Semilobar holoprosencephaly in a 12-month-old baby boy born to a primigravida patient with type 1 diabetes mellitus: a case reportReport as inadecuate




Semilobar holoprosencephaly in a 12-month-old baby boy born to a primigravida patient with type 1 diabetes mellitus: a case report - Download this document for free, or read online. Document in PDF available to download.

Journal of Medical Case Reports

, 10:358

First Online: 20 December 2016Received: 13 September 2016Accepted: 09 November 2016DOI: 10.1186-s13256-016-1141-y

Cite this article as: Pallangyo, P., Lyimo, F., Nicholaus, P. et al. J Med Case Reports 2016 10: 358. doi:10.1186-s13256-016-1141-y

Abstract

BackgroundHoloprosencephaly is a rare spectrum of cephalic disorders resulting from a failure or incomplete division of the embryonic forebrain into distinct cerebral hemispheres. It is the most common brain malformation with an incidence of 1:250 during embryogenesis; however, owing to the associated high rates of spontaneous abortion the incidence is 1:16,000 among live deliveries. Pathogenesis of holoprosencephaly is complex and heterogeneous involving genetic abnormalities, teratogenic exposures, and syndromic associations. Among the teratogenic exposures, maternal diabetes is a well-established risk factor associated with a 200-fold increased incidence of holoprosencephaly.

Case presentationWe report a case of a delayed diagnosis of semilobar holoprosencephaly in a 12-month-old baby boy of African descent who presented to us with a history of global developmental delay, erratic sleep patterns, and poor weight gain. He was born to a type 1 diabetes mellitus mother at 39+ weeks by emergency cesarean section due to fetal distress and breech presentation. The baby weighed 2315 g and had Apgar scores of 6-10 and 8-10 at 1 and 5 minutes respectively. A physical examination done at 12 months of age revealed a small-for-age child with a developmental age of 2 months. He had normal facies but a neurological examination revealed hypotonia in all four limbs. The rest of systemic examination was unremarkable. Hematological and biochemical investigations revealed normal findings except for iron deficiency anemia. The child also underwent magnetic resonance imaging of his brain which revealed distinctive features of semilobar holoprosencephaly. He was treated for iron deficiency anemia with Hemovit syrup ferric ammonium citrate, folic acid, pyridoxine hydrochloride, cyanocobalamin, and zinc sulfate 10 ml thrice daily, ferrous sulfate 10 mg once daily, folic acid 1 mg once daily, and multivitamin syrup 5 ml once daily. Furthermore, nutritional and genetic counseling was offered to his parents.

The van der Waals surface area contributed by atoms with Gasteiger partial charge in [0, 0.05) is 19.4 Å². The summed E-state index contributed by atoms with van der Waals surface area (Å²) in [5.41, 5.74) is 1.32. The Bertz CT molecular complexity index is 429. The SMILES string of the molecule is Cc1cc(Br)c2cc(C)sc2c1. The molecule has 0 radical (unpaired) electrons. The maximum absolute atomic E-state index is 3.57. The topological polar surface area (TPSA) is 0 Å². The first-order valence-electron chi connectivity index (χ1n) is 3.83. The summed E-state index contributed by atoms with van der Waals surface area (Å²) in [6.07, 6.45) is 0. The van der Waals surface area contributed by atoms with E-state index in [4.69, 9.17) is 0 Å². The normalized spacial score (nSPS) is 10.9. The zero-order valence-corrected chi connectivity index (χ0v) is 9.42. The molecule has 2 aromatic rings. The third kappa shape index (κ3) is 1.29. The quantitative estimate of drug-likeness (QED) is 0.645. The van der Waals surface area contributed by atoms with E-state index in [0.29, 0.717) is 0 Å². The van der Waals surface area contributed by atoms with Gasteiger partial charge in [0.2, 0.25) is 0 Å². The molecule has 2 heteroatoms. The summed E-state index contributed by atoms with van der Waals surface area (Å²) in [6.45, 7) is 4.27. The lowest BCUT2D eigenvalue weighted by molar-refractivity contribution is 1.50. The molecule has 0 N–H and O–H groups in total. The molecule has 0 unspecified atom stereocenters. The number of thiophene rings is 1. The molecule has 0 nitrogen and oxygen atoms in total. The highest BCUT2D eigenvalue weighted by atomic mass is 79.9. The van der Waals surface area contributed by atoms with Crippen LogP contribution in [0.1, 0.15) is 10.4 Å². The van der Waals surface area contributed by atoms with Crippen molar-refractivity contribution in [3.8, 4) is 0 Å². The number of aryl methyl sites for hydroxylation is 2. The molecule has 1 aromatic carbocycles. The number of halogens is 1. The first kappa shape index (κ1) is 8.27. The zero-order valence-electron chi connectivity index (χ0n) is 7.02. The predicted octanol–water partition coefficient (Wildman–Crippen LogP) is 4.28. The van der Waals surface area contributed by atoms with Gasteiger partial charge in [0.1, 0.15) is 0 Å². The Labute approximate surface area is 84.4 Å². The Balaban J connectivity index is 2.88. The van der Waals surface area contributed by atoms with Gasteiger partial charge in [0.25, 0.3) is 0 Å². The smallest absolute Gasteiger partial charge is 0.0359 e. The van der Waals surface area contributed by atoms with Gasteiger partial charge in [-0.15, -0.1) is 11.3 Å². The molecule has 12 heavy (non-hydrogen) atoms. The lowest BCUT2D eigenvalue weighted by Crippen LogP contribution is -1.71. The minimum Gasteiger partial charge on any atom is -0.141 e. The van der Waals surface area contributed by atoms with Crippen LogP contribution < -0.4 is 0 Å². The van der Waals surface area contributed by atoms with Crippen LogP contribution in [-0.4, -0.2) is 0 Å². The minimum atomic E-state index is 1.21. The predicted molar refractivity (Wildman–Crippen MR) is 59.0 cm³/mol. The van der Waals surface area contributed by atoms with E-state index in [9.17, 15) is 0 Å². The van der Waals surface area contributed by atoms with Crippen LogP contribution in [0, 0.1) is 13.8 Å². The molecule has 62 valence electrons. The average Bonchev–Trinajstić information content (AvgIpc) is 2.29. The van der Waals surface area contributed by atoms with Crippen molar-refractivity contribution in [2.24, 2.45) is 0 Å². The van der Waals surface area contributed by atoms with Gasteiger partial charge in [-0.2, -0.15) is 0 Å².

ConclusionsIn conclusion, although rare, holoprosencephaly is the commonest structural anomaly of the brain with a complex and multifactorial etiopathogenesis. It is prudent to diagnose it prenatally, classify its severity, and forge its prognosis so that parents are counseled early enough to make informed decisions especially where termination of pregnancy may be implicated.

KeywordsHoloprosencephaly Semilobar holoprosencephaly Structural brain malformation Developmental delay Case report AbbreviationsCTComputed tomography

ECHOEchocardiography

HbHemoglobin

HbA1CGlycated hemoglobin

HPEHoloprosencephaly

MCHMean corpuscular hemoglobin

MCVMean corpuscular volume

MRIMagnetic resonance imaging

RDWRed cell distribution width

TORCHToxoplasmosis, other syphilis, varicella-zoster, parvovirus B19, rubella, cytomegalovirus, and herpes

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Author: Pedro Pallangyo - Frederick Lyimo - Paulina Nicholaus - Hilda Makungu - Maria Mtolera - Isaac Mawenya

Source: https://link.springer.com/







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